State v. DicksonAnnotate this Case
198 Kan. 219 (1967)
424 P.2d 274
THE STATE OF KANSAS, Appellee, v. EDWARD DICKSON, Appellant.
Supreme Court of Kansas.
Opinion filed March 4, 1967.
L.J. Grant, of Topeka, argued the cause and was on the brief for the appellant.
Robert D. Hecht, County Attorney, argued the cause and Robert C. Londerholm, Attorney General, was with him on the brief for the appellee.
The opinion of the court was delivered by
Defendant was convicted of burglary in the second degree and larceny in connection therewith. He had two prior convictions, both in Shawnee county each being for burglary in the second degree and larceny in connection therewith in 1952 and 1959. Accordingly, under the provisions of the habitual criminal statute (K.S.A. 21-107a) and K.S.A. 21-109, he was sentenced to confinement for a period of forty years. He has appealed.
Although five contentions are made defendant's chief argument is directed to the proposition that under the circumstances disclosed he was erroneously forced to trial and that a continuance should have been granted.
On May 21, 1964, defendant was charged with the offenses of burglary in the second degree and larceny in connection therewith, and receiving stolen property (K.S.A. 21-549). His preliminary examination was held on June 14. He was present with court appointed counsel, Mr. Robert Nelson, a member of the Topeka Bar. Defendant testified. He was bound over to the district court on both charges.
On September 14, defendant appeared in the district court. He announced that he was without funds to employ an attorney. Accordingly, *220 Mr. Nelson, who had represented him at his preliminary examination, was formally appointed to represent him at his trial, and it was announced that the trial would be held during the week of October 12. This was satisfactory to all parties. The latter part of September defendant and Mr. Nelson were advised the trial was set for October 16.
On October 14, Mr. L.J. Grant, a member of the Topeka Bar, advised Mr. Nelson that he (Grant) had been retained by defendant to represent him and that he (Nelson) had been "fired."
On October 15, all parties were in court. The court was told that defendant and Mr. Nelson had had a "falling out" and that defendant no longer desired that Mr. Nelson represent him. Mr. Grant stated that he was unfamiliar with the case and that he had already made plans for an immediate vacation and would be out of town until about November 10. He, Grant, sought a continuance.
The state, calling attention to the fact a jury had already been called and witnesses subpoenaed objected to such "last minute strategy."
Following a lengthy colloquy between court and counsel the court denied the request for a continuance and announced that the case would go to trial the next morning as scheduled. In so ruling the court called attention to the fact Mr. Nelson had been familiar with the case for months; that his appointment had been satisfactory to defendant; that a jury had been called and witnesses subpoenaed; that defendant and his counsel had had notice of the setting for at least a month, and that such "last minute" disruption of the court docket would not be permitted. Mr. Grant was given permission to appear and assist Mr. Nelson at the trial.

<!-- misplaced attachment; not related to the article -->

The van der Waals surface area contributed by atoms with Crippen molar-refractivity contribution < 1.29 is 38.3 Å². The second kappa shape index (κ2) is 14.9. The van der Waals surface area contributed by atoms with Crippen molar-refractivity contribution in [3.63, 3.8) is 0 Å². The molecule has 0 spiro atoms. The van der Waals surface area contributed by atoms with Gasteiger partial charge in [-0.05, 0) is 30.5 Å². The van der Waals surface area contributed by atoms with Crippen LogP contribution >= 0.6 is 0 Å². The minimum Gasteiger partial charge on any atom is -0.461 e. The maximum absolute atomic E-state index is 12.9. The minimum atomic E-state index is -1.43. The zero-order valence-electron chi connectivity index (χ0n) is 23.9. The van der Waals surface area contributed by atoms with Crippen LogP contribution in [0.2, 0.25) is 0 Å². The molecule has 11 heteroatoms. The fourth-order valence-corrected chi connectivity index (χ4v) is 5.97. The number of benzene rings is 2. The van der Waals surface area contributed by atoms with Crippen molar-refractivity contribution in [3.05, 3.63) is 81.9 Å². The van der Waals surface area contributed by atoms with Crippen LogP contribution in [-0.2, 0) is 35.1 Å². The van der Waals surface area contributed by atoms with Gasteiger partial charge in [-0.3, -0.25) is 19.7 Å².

The trial commenced the next day and took several days, with the result as above stated. Apparently defendant was acquitted of the charge of receiving stolen property for the journal entry of judgment shows that as to such offense he was discharged.
Mr. Grant represents defendant in this appeal and, as stated, the principal contention is that the trial court committed error in denying a continuance and in ordering the trial to proceed on the date set.
The rule is that the granting of a continuance in a criminal prosecution is largely within the discretion of the trial court, and its ruling in the matter will not be disturbed unless it affirmatively appears that such discretion has been abused to the extent that a defendant's *221 substantial rights have been prejudiced (State v. Smith, 173 Kan. 807, 812, 252 P.2d 917, State v. Morrow, 179 Kan. 63, 292 P.2d 1094; State v. Earley, 192 Kan. 144, 386 P.2d 221, State v. Brown, 193 Kan. 654, 396 P.2d 401.)
In this case the facts speak for themselves and need no elaboration. No showing whatever has been made that defendant was prejudiced by the denial of the continuance and under the circumstances the trial court did not abuse its discretion.
Some point is attempted to be made that the provisions of K.S.A. 62-1304 relating to appointment of counsel and procedure to be followed when a defendant comes into funds so as to enable him to employ counsel were not followed. The contention is without merit. Counsel had long been appointed for defendant and Mr. Grant was given permission to participate in the trial. Defendant was represented throughout the trial and no prejudice has been shown.
Finally, it is argued the trial court erred in the admission of evidence and that the verdict is contrary to the evidence. A short answer to these contentions is that defendant has not abstracted one word of the evidence consequently the questions are not subject to review.
No showing has been made that defendant's substantial rights were in any way prejudicially affected, and the judgment is affirmed.